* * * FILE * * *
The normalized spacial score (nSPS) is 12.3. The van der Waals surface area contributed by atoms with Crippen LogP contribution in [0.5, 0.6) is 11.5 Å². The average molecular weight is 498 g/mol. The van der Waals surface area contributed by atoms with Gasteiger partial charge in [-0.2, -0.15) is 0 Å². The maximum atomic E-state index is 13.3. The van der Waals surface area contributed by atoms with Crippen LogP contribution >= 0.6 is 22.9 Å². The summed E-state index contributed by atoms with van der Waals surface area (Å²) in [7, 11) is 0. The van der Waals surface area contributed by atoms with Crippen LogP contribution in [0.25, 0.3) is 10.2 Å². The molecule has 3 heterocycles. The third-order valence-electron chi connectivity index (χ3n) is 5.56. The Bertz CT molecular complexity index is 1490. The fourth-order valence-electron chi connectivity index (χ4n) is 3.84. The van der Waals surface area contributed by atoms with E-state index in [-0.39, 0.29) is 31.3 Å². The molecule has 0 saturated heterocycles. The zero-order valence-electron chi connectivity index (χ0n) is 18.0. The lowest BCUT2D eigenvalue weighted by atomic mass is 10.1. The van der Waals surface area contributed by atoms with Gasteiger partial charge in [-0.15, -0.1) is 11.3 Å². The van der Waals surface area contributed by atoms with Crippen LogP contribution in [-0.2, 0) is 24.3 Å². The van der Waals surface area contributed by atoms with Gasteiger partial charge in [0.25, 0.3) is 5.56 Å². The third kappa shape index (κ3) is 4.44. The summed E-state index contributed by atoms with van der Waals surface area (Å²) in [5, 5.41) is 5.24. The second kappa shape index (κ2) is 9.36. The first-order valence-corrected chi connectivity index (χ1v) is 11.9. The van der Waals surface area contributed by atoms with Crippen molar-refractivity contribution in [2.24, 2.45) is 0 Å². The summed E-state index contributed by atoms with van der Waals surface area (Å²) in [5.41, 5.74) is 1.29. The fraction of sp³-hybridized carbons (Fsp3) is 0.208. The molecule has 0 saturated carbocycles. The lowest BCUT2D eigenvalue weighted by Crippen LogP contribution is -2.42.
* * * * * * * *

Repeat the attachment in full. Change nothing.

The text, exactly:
The normalized spacial score (nSPS) is 12.3. The van der Waals surface area contributed by atoms with Crippen LogP contribution in [0.5, 0.6) is 11.5 Å². The average molecular weight is 498 g/mol. The van der Waals surface area contributed by atoms with Gasteiger partial charge in [-0.2, -0.15) is 0 Å². The maximum atomic E-state index is 13.3. The van der Waals surface area contributed by atoms with Crippen LogP contribution >= 0.6 is 22.9 Å². The summed E-state index contributed by atoms with van der Waals surface area (Å²) in [7, 11) is 0. The van der Waals surface area contributed by atoms with Crippen LogP contribution in [0.25, 0.3) is 10.2 Å². The molecule has 3 heterocycles. The third-order valence-electron chi connectivity index (χ3n) is 5.56. The Bertz CT molecular complexity index is 1490. The fourth-order valence-electron chi connectivity index (χ4n) is 3.84. The van der Waals surface area contributed by atoms with E-state index in [-0.39, 0.29) is 31.3 Å². The molecule has 0 saturated heterocycles. The zero-order valence-electron chi connectivity index (χ0n) is 18.0. The lowest BCUT2D eigenvalue weighted by atomic mass is 10.1. The van der Waals surface area contributed by atoms with Gasteiger partial charge in [-0.15, -0.1) is 11.3 Å². The van der Waals surface area contributed by atoms with Crippen LogP contribution in [-0.2, 0) is 24.3 Å². The van der Waals surface area contributed by atoms with Gasteiger partial charge in [0.25, 0.3) is 5.56 Å². The third kappa shape index (κ3) is 4.44. The summed E-state index contributed by atoms with van der Waals surface area (Å²) in [5, 5.41) is 5.24. The second kappa shape index (κ2) is 9.36. The first-order valence-corrected chi connectivity index (χ1v) is 11.9. The van der Waals surface area contributed by atoms with Crippen molar-refractivity contribution in [2.24, 2.45) is 0 Å². The summed E-state index contributed by atoms with van der Waals surface area (Å²) in [5.41, 5.74) is 1.29. The fraction of sp³-hybridized carbons (Fsp3) is 0.208. The molecule has 0 saturated carbocycles. The lowest BCUT2D eigenvalue weighted by Crippen LogP contribution is -2.42.